Poolville Country Store, NY

As mentioned many times before, going to school in upstate New York leaves much to be desired in terms of culinary experiences. On the one hand, I save a considerable amount of money. On the other hand, it’s easy to see how students can subsist on Ramen noodles.

However, I got a chance to visit the Poolville Country Store, a bed and breakfast that serves way more than just breakfast. As a birthday treat, my parents came to visit and took me to this quaint spot for lunch. They specialize in locally-sourced foods, and most of the menu items were vegetarian or pescetarian, both plusses in my book. (Although, it does make one wonder how you get fresh “local” seafood when you are hundreds of miles from the ocean.)

We were first served a few squares of blueberry crumb cake. Buttery, rich goodness.

Unsure of whether or not it was lunch time or breakfast time, I settled on savory tastes despite my two cups of coffee and this blueberry treat. We ordered polenta fries, smothered in gorgonzola cheese on a bed of mixed greens. Salty but so fabulous, this dish makes me want to experiment more with polenta. The shrimp and vegetable rolls were also fabulous, with a smattering of wasabi aioli that was flavorful. My only complaint was that the menu spelled “shrimp” incorrectly.My caesar salad was standard, though the (single) anchovy on top was appreciated. It’s unfortunate there weren’t more anchovies to really bring out the flavor. I had a large bowlful of lobster bisque which was delicious, though salty. Lastly, a taste of this crab cake made our meal complete. Moist, tasty rounds of crab served with lemon aioli were fantastic. All in all, a pleasant, filling, delicious experience…particularly for upstate New York.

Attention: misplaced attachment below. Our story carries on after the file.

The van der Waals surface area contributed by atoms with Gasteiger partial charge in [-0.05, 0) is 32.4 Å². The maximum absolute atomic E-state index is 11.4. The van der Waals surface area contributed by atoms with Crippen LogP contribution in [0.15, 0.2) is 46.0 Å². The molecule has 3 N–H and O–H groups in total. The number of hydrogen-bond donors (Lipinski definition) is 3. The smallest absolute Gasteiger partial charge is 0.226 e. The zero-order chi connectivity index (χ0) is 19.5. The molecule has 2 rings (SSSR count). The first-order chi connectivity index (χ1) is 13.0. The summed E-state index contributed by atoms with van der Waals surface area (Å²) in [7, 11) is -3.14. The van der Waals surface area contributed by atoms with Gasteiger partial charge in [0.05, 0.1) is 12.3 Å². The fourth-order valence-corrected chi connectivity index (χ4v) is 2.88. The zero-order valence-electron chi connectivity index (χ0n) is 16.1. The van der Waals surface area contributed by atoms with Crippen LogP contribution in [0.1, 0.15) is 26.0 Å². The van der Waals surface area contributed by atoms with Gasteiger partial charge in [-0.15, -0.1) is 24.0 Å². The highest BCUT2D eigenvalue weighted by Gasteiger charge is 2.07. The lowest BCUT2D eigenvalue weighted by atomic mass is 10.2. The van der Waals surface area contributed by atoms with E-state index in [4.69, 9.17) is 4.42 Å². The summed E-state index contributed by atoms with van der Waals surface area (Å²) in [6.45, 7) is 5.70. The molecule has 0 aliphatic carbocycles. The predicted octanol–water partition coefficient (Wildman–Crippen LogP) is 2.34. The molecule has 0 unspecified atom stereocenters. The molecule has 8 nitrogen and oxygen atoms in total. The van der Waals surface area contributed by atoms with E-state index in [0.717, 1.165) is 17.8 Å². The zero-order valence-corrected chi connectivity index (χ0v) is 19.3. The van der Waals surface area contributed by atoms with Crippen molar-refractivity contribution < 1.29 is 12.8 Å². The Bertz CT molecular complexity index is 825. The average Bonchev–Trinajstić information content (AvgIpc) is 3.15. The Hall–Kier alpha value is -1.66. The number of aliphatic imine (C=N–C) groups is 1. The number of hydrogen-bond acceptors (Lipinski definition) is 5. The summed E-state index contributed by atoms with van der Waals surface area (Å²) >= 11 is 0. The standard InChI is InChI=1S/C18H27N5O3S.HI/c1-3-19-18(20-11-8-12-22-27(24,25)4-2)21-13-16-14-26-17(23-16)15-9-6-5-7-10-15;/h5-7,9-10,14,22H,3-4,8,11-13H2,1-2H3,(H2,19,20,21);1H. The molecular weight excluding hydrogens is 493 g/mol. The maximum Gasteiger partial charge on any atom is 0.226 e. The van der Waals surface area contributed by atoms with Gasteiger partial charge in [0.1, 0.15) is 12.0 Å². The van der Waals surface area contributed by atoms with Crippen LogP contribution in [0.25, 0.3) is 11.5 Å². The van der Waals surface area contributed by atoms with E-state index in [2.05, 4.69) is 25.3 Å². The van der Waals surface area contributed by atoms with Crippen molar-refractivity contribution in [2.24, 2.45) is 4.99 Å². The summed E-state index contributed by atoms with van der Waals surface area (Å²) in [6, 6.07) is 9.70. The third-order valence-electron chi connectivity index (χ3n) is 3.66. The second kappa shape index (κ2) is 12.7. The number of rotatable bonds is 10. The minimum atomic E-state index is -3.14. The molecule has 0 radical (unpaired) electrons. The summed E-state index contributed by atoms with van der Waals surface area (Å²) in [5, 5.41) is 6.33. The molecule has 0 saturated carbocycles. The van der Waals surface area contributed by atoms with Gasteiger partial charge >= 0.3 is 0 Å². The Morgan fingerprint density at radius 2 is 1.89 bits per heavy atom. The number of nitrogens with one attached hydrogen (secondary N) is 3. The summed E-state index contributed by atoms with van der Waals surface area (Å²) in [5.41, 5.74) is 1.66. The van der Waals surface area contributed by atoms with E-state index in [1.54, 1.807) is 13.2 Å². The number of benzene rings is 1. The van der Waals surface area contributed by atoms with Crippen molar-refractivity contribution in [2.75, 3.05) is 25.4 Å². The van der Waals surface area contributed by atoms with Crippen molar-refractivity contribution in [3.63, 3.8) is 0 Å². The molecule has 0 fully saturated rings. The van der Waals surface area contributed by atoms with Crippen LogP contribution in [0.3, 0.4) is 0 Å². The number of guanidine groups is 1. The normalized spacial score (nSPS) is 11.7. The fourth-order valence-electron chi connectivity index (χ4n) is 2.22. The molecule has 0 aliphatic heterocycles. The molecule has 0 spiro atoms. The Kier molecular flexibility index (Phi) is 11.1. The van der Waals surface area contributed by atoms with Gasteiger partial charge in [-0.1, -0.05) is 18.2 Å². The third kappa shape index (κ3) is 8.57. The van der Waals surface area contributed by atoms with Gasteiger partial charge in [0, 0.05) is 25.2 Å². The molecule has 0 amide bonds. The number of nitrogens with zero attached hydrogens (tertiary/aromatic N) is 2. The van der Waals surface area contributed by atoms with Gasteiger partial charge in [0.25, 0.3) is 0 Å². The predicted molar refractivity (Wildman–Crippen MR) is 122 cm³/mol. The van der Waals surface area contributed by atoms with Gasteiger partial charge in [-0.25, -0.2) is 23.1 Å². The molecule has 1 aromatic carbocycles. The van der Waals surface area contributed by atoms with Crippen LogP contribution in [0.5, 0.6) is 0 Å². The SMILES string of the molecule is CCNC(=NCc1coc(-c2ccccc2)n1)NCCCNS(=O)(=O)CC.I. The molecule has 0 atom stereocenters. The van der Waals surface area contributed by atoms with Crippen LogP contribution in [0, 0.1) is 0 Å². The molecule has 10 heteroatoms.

Advertisements

Corn Chowder

If you have ever tried to photograph soup, you will know that it is hard to make it look appealing. It usually looks like a bowl of mush, or a bowl of a solid color. No glamour, that’s for sure.

But just because a food may not look great in a photograph doesn’t mean it’s not delicious. 

Here’s a recipe for Corn Chowder, which doesn’t involve cream but instead skim milk. I froze it, stupidly, and the leftovers were not good. So if you try this soup out, plan on either eating it in one sitting, or refrigerating for a few days.

Corn Chowder

2 tbs butter

1 large onion, chopped

2 garlic cloves, minced

2 celery stalks, chopped

1 large carrot, chopped

1 red pepper, seeds removed, diced

3 tbs minced poblano pepper

2 Yukon Gold potatoes

2 cups vegetable broth

2 cups frozen or canned sweet corn

1/3 C All-Purpose flour

3 1/2 C skim milk

1/2 tsp dried thyme

salt and pepper

In a large pot, heat butter at medium heat. Add onion and garlic, cook for 2-3 minutes. Add celery, carrot, peppers, and potatoes. Add vegetable broth and cook until tender, about 10 minutes. In a medium bowl, whisk flour and milk. Pour into soup pot and stir. Add corn, thyme, salt and pepper. Let soup simmer for 20-30 minutes on stove.

A Success Story

Sitting around the Thanksgiving dinner table, my cousin and I were trying to discern whether or not a particular food was a yam or a sweet potato. And this is the moment when I realized I will never ever be the next Betty Crocker. Of course, the delicious food we were eating was neither of our guesses. It was butternut squash. Everyone at this point should be shaking their head at me and saying “Duh.” Thanksgiving and butternut squash go together like Christmas and candy canes. Apparently not in my mind, though.